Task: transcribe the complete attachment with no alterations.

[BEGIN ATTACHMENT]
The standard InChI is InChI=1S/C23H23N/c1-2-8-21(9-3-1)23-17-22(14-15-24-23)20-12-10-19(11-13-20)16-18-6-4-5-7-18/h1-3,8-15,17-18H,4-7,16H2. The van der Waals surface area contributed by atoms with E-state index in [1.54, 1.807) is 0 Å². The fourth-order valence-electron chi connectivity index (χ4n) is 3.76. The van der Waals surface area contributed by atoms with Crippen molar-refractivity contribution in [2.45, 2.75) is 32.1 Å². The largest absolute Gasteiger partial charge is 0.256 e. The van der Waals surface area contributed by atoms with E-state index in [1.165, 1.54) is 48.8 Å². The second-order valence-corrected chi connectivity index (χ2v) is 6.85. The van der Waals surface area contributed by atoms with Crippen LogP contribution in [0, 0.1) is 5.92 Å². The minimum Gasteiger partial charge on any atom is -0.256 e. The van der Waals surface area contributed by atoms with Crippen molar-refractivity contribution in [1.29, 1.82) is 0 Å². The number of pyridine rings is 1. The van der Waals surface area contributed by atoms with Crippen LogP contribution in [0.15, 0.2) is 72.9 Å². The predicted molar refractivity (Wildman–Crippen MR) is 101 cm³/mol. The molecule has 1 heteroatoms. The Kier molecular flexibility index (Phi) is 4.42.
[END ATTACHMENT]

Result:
The standard InChI is InChI=1S/C23H23N/c1-2-8-21(9-3-1)23-17-22(14-15-24-23)20-12-10-19(11-13-20)16-18-6-4-5-7-18/h1-3,8-15,17-18H,4-7,16H2. The van der Waals surface area contributed by atoms with E-state index in [1.54, 1.807) is 0 Å². The fourth-order valence-electron chi connectivity index (χ4n) is 3.76. The van der Waals surface area contributed by atoms with Crippen molar-refractivity contribution in [2.45, 2.75) is 32.1 Å². The largest absolute Gasteiger partial charge is 0.256 e. The van der Waals surface area contributed by atoms with E-state index in [1.165, 1.54) is 48.8 Å². The second-order valence-corrected chi connectivity index (χ2v) is 6.85. The van der Waals surface area contributed by atoms with Crippen LogP contribution in [0, 0.1) is 5.92 Å². The minimum Gasteiger partial charge on any atom is -0.256 e. The van der Waals surface area contributed by atoms with Crippen molar-refractivity contribution in [1.29, 1.82) is 0 Å². The number of pyridine rings is 1. The van der Waals surface area contributed by atoms with Crippen LogP contribution in [0.15, 0.2) is 72.9 Å². The predicted molar refractivity (Wildman–Crippen MR) is 101 cm³/mol. The molecule has 1 heteroatoms. The Kier molecular flexibility index (Phi) is 4.42.